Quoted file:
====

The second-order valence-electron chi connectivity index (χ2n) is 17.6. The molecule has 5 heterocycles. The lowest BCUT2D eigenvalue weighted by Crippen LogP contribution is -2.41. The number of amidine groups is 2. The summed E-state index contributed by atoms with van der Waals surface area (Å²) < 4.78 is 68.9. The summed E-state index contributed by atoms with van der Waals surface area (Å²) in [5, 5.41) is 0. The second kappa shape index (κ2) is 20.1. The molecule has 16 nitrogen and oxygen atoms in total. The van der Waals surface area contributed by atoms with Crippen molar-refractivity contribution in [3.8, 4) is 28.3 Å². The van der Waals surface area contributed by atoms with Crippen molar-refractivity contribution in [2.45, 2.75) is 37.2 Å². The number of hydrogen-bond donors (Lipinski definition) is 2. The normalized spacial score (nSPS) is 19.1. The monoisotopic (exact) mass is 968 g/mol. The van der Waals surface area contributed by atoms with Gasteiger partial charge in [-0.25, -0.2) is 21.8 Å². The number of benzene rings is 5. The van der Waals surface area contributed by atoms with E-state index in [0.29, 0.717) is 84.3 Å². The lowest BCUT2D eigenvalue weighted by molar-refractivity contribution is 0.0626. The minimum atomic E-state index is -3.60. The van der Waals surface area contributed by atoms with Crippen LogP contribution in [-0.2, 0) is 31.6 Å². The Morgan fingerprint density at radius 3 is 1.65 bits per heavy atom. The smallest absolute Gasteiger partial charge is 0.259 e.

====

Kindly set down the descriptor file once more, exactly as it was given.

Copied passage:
The second-order valence-electron chi connectivity index (χ2n) is 17.6. The molecule has 5 heterocycles. The lowest BCUT2D eigenvalue weighted by Crippen LogP contribution is -2.41. The number of amidine groups is 2. The summed E-state index contributed by atoms with van der Waals surface area (Å²) < 4.78 is 68.9. The summed E-state index contributed by atoms with van der Waals surface area (Å²) in [5, 5.41) is 0. The second kappa shape index (κ2) is 20.1. The molecule has 16 nitrogen and oxygen atoms in total. The van der Waals surface area contributed by atoms with Crippen molar-refractivity contribution in [3.8, 4) is 28.3 Å². The van der Waals surface area contributed by atoms with Crippen molar-refractivity contribution in [2.45, 2.75) is 37.2 Å². The number of hydrogen-bond donors (Lipinski definition) is 2. The normalized spacial score (nSPS) is 19.1. The monoisotopic (exact) mass is 968 g/mol. The van der Waals surface area contributed by atoms with Gasteiger partial charge in [-0.25, -0.2) is 21.8 Å². The number of benzene rings is 5. The van der Waals surface area contributed by atoms with E-state index in [0.29, 0.717) is 84.3 Å². The lowest BCUT2D eigenvalue weighted by molar-refractivity contribution is 0.0626. The minimum atomic E-state index is -3.60. The van der Waals surface area contributed by atoms with Crippen LogP contribution in [-0.2, 0) is 31.6 Å². The Morgan fingerprint density at radius 3 is 1.65 bits per heavy atom. The smallest absolute Gasteiger partial charge is 0.259 e.